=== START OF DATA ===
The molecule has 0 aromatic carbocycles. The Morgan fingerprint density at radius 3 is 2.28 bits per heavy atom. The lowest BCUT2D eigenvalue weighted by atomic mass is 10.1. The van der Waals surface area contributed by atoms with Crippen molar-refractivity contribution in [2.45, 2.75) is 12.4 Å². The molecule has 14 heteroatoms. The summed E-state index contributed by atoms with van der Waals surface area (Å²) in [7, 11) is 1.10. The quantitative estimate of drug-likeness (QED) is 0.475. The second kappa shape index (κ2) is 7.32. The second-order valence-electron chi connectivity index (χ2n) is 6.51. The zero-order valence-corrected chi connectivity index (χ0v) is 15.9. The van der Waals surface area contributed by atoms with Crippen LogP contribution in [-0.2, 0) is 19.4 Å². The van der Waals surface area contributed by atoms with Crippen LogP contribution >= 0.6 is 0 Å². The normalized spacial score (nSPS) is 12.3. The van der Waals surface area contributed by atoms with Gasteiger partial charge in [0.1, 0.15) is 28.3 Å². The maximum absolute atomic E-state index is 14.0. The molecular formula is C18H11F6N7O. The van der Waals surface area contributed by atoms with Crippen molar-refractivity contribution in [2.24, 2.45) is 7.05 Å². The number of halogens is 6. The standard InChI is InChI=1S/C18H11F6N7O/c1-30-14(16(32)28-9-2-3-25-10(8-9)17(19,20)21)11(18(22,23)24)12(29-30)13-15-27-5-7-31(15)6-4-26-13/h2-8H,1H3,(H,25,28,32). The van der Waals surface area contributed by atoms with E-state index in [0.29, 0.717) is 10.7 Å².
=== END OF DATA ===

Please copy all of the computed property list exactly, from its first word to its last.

The molecule has 0 aromatic carbocycles. The Morgan fingerprint density at radius 3 is 2.28 bits per heavy atom. The lowest BCUT2D eigenvalue weighted by atomic mass is 10.1. The van der Waals surface area contributed by atoms with Crippen molar-refractivity contribution in [2.45, 2.75) is 12.4 Å². The molecule has 14 heteroatoms. The summed E-state index contributed by atoms with van der Waals surface area (Å²) in [7, 11) is 1.10. The quantitative estimate of drug-likeness (QED) is 0.475. The second kappa shape index (κ2) is 7.32. The second-order valence-electron chi connectivity index (χ2n) is 6.51. The zero-order valence-corrected chi connectivity index (χ0v) is 15.9. The van der Waals surface area contributed by atoms with Crippen LogP contribution in [-0.2, 0) is 19.4 Å². The van der Waals surface area contributed by atoms with Crippen LogP contribution >= 0.6 is 0 Å². The normalized spacial score (nSPS) is 12.3. The van der Waals surface area contributed by atoms with Gasteiger partial charge in [0.1, 0.15) is 28.3 Å². The maximum absolute atomic E-state index is 14.0. The molecular formula is C18H11F6N7O. The van der Waals surface area contributed by atoms with Crippen molar-refractivity contribution in [2.24, 2.45) is 7.05 Å². The number of halogens is 6. The standard InChI is InChI=1S/C18H11F6N7O/c1-30-14(16(32)28-9-2-3-25-10(8-9)17(19,20)21)11(18(22,23)24)12(29-30)13-15-27-5-7-31(15)6-4-26-13/h2-8H,1H3,(H,25,28,32). The van der Waals surface area contributed by atoms with E-state index in [0.29, 0.717) is 10.7 Å².